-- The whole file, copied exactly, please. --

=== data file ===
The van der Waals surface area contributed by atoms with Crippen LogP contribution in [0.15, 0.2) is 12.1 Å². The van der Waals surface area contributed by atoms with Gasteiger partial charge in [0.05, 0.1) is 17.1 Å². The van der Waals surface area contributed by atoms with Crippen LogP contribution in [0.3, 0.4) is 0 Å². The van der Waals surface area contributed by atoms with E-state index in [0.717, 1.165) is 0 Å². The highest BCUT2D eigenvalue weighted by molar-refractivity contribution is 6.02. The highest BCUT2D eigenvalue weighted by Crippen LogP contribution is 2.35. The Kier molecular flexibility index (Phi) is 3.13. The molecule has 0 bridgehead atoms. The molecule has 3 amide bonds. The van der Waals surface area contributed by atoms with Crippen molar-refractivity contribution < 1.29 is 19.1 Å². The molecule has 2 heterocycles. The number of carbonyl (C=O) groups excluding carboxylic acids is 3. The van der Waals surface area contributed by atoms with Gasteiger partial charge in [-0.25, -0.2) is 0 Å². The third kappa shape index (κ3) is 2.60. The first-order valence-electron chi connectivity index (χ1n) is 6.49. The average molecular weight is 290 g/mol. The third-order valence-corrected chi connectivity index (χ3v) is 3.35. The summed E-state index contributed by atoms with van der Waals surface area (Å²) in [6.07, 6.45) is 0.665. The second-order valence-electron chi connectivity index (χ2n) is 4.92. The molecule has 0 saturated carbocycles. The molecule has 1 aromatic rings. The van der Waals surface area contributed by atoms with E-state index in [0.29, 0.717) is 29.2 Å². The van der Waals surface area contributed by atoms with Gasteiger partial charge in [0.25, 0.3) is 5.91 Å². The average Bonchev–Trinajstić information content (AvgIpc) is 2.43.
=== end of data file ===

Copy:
The van der Waals surface area contributed by atoms with Crippen LogP contribution in [0.15, 0.2) is 12.1 Å². The van der Waals surface area contributed by atoms with Gasteiger partial charge in [0.05, 0.1) is 17.1 Å². The van der Waals surface area contributed by atoms with Crippen LogP contribution in [0.3, 0.4) is 0 Å². The van der Waals surface area contributed by atoms with E-state index in [0.717, 1.165) is 0 Å². The highest BCUT2D eigenvalue weighted by molar-refractivity contribution is 6.02. The highest BCUT2D eigenvalue weighted by Crippen LogP contribution is 2.35. The Kier molecular flexibility index (Phi) is 3.13. The molecule has 0 bridgehead atoms. The molecule has 3 amide bonds. The van der Waals surface area contributed by atoms with Crippen molar-refractivity contribution < 1.29 is 19.1 Å². The molecule has 2 heterocycles. The number of carbonyl (C=O) groups excluding carboxylic acids is 3. The van der Waals surface area contributed by atoms with Gasteiger partial charge in [-0.25, -0.2) is 0 Å². The third kappa shape index (κ3) is 2.60. The first-order valence-electron chi connectivity index (χ1n) is 6.49. The average molecular weight is 290 g/mol. The third-order valence-corrected chi connectivity index (χ3v) is 3.35. The summed E-state index contributed by atoms with van der Waals surface area (Å²) in [6.07, 6.45) is 0.665. The second-order valence-electron chi connectivity index (χ2n) is 4.92. The molecule has 0 saturated carbocycles. The molecule has 1 aromatic rings. The van der Waals surface area contributed by atoms with E-state index in [0.29, 0.717) is 29.2 Å². The van der Waals surface area contributed by atoms with Gasteiger partial charge in [0.25, 0.3) is 5.91 Å². The average Bonchev–Trinajstić information content (AvgIpc) is 2.43.